Sony's troubles during the fiscal year ended March 31 were major -- and its latest financials bear that out.
The company today announced its fiscal-year earnings (PDF), revealing that its revenue slipped by 9.6 percent compared to last year, ending the period at $79.2 billion. What's worse, Sony's fiscal-year loss hit a record $5.55 billion, effectively making it the worst fiscal year in the company's storied history.
Still, Sony tried to keep a brave face on its earnings, saying that its sales declines were primarily due to unforeseen circumstances, including a strong yen, the Great East Japan Earthquake, and the floods in Thailand. The company did acknowledge, however, that some of its divisions were hit hard during the period.
One of those hard-hit segments was the company's Consumer Products & Services division. According to Sony, sales in that division, which includes LCD televisions, PCs, digital imaging, and other core products, were down 18.5 percent to $38.3 billion. What's worse, that division posted a meager operating profit during the 2011 fiscal year, but fell to a massive $2.8 billion operating loss in 2012.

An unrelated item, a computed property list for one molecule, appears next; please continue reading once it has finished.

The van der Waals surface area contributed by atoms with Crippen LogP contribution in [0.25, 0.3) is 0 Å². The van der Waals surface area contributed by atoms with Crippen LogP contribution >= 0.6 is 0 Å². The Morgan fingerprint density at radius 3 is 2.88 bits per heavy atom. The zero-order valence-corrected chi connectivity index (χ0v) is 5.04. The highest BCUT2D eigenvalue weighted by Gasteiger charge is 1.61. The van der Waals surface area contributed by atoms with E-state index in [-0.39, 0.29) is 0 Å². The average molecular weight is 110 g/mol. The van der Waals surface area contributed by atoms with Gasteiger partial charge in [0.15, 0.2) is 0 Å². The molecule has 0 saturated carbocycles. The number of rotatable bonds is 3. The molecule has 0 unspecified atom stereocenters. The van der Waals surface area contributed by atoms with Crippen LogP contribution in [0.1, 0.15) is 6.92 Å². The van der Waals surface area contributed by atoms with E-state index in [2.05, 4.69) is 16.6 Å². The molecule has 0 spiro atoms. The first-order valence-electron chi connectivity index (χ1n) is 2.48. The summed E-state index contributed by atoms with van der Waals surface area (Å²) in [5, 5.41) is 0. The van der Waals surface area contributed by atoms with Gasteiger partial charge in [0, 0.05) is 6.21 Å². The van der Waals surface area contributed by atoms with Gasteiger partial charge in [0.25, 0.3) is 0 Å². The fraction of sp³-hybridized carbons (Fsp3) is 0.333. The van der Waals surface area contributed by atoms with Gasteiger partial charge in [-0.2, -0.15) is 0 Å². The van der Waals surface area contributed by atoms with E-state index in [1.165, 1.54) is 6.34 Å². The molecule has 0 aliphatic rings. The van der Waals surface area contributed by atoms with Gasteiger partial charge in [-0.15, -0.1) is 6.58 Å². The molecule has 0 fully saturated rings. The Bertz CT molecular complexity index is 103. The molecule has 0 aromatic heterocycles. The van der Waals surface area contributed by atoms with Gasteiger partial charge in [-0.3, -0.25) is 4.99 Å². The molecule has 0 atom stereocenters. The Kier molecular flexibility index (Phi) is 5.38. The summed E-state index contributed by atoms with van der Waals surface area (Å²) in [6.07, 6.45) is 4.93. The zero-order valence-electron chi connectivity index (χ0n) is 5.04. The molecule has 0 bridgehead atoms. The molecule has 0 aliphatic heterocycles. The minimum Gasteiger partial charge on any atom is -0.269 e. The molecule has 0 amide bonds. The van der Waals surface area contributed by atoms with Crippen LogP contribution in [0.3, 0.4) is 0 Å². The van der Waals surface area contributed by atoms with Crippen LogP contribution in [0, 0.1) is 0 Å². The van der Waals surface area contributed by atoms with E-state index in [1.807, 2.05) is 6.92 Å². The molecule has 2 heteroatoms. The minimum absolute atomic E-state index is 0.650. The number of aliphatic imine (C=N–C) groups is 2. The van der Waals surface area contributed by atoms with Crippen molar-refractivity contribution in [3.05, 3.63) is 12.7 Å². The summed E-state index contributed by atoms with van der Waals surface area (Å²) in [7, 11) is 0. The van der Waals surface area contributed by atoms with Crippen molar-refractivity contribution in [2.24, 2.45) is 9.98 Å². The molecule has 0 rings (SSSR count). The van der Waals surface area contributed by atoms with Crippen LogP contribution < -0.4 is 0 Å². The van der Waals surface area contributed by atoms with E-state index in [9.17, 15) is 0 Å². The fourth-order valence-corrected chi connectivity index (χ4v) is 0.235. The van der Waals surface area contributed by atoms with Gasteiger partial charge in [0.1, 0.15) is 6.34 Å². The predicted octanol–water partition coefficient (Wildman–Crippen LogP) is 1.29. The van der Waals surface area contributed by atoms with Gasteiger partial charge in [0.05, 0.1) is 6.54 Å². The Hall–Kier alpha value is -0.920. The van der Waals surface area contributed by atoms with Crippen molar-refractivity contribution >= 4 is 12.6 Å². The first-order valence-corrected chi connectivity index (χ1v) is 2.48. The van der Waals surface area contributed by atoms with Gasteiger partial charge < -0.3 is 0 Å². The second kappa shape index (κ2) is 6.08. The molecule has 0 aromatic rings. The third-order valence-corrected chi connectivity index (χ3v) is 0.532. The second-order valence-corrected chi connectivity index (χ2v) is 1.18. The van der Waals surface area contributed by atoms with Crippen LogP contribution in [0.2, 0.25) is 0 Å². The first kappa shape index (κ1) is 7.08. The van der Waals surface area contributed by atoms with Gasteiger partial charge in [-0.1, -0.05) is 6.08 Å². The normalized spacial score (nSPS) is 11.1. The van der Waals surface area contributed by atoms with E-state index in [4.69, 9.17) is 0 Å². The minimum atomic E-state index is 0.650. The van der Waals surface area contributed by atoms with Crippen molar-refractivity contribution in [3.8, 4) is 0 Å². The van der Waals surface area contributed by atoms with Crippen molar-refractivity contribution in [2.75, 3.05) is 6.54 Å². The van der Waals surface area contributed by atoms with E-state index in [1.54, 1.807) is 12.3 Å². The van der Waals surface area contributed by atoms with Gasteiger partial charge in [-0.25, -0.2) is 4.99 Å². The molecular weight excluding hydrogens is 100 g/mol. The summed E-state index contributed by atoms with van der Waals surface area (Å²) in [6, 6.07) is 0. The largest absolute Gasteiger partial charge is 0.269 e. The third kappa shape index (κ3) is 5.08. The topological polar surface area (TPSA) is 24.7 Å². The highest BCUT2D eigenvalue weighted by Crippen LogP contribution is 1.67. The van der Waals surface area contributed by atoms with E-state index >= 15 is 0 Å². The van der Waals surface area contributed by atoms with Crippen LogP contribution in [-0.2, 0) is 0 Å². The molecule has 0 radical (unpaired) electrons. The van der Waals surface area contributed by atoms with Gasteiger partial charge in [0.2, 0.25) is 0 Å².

For shareholders, this is by no means surprising. Sony has been posting difficult quarters for the last year, and has made drastic changes to address its troubles. Chief among those changes was the company's replacement of former CEO Howard Stringer with new chief executive Kazuo Hirai. Under Hirai's leadership, Sony has shuffled its executive team and initiated a strategy, called "One Sony," that shifts the company's focus to "three core pillars" -- digital imaging, gaming, and the mobile market.
In order to return Sony to profit, however, the realignment won't be enough. So, last month, the company announced that it plans to lay off 10,000 employees, or about 6 percent of its global workforce, to help it return to profitability.
"I thought turning around the PlayStation business was going to be the toughest challenge of my career, but I guess not," Hirai said to the Wall Street Journal about Sony before he officially took the role of CEO. "It's one issue after another. I feel like 'Holy s--, now what?'"
Despite having to make tough decisions and the chances of more coming seem high, Sony is confident that its next fiscal year will be much better. In today's earnings announcement, the company said that it expects revenue during its 2013 fiscal year to jump by 14 percent to 7.4 trillion yen ($92.9 billion). In addition, the company expects to reverse its losses and make a slight, 30 billion yen profit on the period.